Title: Improving road safety for pedestrians and cyclists in Great Britain
Organisation: Parliamentary Public Accounts Committee
Date uploaded: 23rd September 2010
Date published/launched: October 2009
This report concludes it is unacceptable that, when compared internationally, Great Britain's record on pedestrian and, particularly, child pedestrian deaths per head of population is some way behind the best.
It is unacceptable though that, when compared internationally, Great Britain's record on pedestrian and, particularly, child pedestrian deaths per head of population is some way behind the best.
There is nothing worse than a child's death and we welcome the DfT's commitment to making it a priority to improve performance, but its approach must be one of zero tolerance for child deaths.
More generally, pedestrians and pedal cyclists (cyclists) are among the most vulnerable road users. They have little or no physical protection and have a higher rate of fatality per distance travelled than for any other mode of transport except for motorcyclists. In 2007, over 30,000 pedestrians and 16,000 cyclists were injured, with 646 pedestrians and 136 cyclists killed.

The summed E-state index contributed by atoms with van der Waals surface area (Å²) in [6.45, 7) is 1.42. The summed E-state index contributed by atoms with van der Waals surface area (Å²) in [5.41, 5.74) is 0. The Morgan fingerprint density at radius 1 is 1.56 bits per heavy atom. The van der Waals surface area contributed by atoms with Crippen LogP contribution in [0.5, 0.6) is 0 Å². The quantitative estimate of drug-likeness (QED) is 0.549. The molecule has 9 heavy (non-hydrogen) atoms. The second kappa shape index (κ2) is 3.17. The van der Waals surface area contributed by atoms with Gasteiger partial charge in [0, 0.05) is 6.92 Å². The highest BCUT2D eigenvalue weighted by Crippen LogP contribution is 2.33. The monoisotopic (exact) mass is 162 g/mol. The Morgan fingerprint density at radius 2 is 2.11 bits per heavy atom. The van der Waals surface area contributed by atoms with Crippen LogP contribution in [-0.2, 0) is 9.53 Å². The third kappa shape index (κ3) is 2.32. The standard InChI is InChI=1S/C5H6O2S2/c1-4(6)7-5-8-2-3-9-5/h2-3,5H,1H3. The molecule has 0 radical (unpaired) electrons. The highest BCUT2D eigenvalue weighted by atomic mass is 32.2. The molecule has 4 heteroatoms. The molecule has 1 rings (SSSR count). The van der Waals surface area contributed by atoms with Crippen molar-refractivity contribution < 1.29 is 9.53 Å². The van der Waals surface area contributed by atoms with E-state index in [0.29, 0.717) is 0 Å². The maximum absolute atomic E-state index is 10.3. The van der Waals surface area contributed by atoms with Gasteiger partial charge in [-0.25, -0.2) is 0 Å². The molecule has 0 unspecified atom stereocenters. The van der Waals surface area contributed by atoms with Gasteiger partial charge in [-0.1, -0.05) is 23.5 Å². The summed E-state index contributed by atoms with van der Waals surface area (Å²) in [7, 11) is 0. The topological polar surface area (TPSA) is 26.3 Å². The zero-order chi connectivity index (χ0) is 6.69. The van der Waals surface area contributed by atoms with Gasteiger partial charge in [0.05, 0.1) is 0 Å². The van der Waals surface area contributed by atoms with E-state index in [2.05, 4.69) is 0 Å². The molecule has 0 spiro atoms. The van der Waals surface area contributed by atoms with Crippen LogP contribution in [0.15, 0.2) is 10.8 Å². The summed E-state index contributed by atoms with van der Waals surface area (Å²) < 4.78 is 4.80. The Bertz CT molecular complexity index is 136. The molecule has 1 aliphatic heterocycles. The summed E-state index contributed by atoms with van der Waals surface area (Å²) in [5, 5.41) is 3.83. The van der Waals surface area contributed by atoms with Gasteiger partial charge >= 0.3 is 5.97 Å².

There is a perception that the anti-social behaviour of some cyclists increases their risks and makes other road users feel unsafe.
There appears to be some misunderstanding among the public and some police as to the laws which apply to cyclists, for example, on cycling on the pavement.
Deaths and serious injuries among cyclists have fallen overall since the mid 1990s, but they have risen by 11% since 2004 despite little change in the amount of cycling.
The DfT uses data collected by the police to measure its performance on road safety but research suggests that serious injuries are under-recorded. To clarify this, the Department is taking steps to match hospital data with the police data.
For more information contact:
Parliament UK email page
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